For the second address of our range, we want the third-last line of the file. Since we’re copying the next two lines for each line, we have to make sure that there are actually two lines available to copy, even for the last line. $ is the address of the last line, so $-2 is two lines before it; that is, the third-last line. This is the second address of our range.

In our example, the range includes lines 29 through 36:

# DATA
01001111

1
0
1
0
0
1
1
1
1
0

The command

?^$?+,$-2g/^/+,+2t.\
-2,.j\
s/111/0/\
s/110/1/\
s/101/1/\
s/100/0/\
s/011/1/\
s/010/1/\
s/001/1/\
s/000/0/
$-,$d
g/^/

The g command is the obvious choice for the “foreach” loop that we need. The regex /^/ will match the start of a line, so it will match all lines. Thus, the subcommand will be run on all lines in the range.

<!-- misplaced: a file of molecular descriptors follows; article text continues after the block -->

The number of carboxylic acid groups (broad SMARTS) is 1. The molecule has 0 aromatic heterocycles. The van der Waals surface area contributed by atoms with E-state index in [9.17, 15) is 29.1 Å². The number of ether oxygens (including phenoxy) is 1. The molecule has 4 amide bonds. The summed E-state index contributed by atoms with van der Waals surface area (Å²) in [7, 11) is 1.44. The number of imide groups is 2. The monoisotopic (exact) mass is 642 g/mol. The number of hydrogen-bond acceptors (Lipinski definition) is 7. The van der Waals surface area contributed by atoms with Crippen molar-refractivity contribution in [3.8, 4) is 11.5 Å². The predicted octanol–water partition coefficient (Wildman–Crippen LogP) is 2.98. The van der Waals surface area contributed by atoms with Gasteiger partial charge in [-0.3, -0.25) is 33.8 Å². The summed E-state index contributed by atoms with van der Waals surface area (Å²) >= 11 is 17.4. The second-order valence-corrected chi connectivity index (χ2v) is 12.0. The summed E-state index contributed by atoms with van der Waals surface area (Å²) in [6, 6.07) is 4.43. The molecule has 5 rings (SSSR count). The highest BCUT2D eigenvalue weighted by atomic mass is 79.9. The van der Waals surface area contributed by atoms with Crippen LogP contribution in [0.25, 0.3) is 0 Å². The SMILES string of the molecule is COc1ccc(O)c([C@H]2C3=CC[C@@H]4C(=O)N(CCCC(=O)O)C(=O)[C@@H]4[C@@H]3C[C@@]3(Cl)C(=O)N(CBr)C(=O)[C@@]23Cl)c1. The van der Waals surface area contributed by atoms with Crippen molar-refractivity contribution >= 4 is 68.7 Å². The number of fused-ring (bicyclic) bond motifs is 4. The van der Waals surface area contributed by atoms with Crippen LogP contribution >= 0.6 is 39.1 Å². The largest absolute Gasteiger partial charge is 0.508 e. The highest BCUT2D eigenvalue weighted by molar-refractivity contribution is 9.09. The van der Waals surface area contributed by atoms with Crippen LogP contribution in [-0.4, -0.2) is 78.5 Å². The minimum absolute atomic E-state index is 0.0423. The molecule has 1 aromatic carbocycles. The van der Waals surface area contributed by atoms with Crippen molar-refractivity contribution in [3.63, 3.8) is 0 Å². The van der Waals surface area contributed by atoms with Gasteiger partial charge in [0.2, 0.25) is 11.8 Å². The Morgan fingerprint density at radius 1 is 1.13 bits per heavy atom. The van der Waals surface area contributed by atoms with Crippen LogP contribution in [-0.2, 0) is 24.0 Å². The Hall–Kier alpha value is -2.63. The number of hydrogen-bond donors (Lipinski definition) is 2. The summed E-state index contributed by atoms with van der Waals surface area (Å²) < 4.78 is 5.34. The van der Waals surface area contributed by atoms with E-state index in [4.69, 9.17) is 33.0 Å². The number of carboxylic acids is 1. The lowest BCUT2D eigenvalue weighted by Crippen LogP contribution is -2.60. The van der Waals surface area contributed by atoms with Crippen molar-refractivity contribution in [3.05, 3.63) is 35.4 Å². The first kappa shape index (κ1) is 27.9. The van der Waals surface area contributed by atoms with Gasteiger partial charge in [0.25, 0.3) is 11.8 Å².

The subcommand: copy the next two lines

?^$?+,$-2g/^/+,+2t.\
-2,.j\
s/111/0/\
s/110/1/\
s/101/1/\
s/100/0/\
s/011/1/\
s/010/1/\
s/001/1/\
s/000/0/
$-,$d
+,+2t.

The subcommand runs relative to the line that the g command runs it on; that is, the current line (.) is set to the line that g is currently working on.

Once you know what the current address is, this subcommand is fairly straightforward: it copies the next line (+) and the line after (+2) after the current line.

The result of this subcommand on the first line is shown below.

# DATA
01001111

1
0
1
0
1
0
0
1
1
1
1
0

The subcommand: join the copied lines

?^$?+,$-2g/^/+,+2t.\
-2,.j\
s/111/0/\
s/110/1/\
s/101/1/\
s/100/0/\
s/011/1/\
s/010/1/\
s/001/1/\
s/000/0/
$-,$d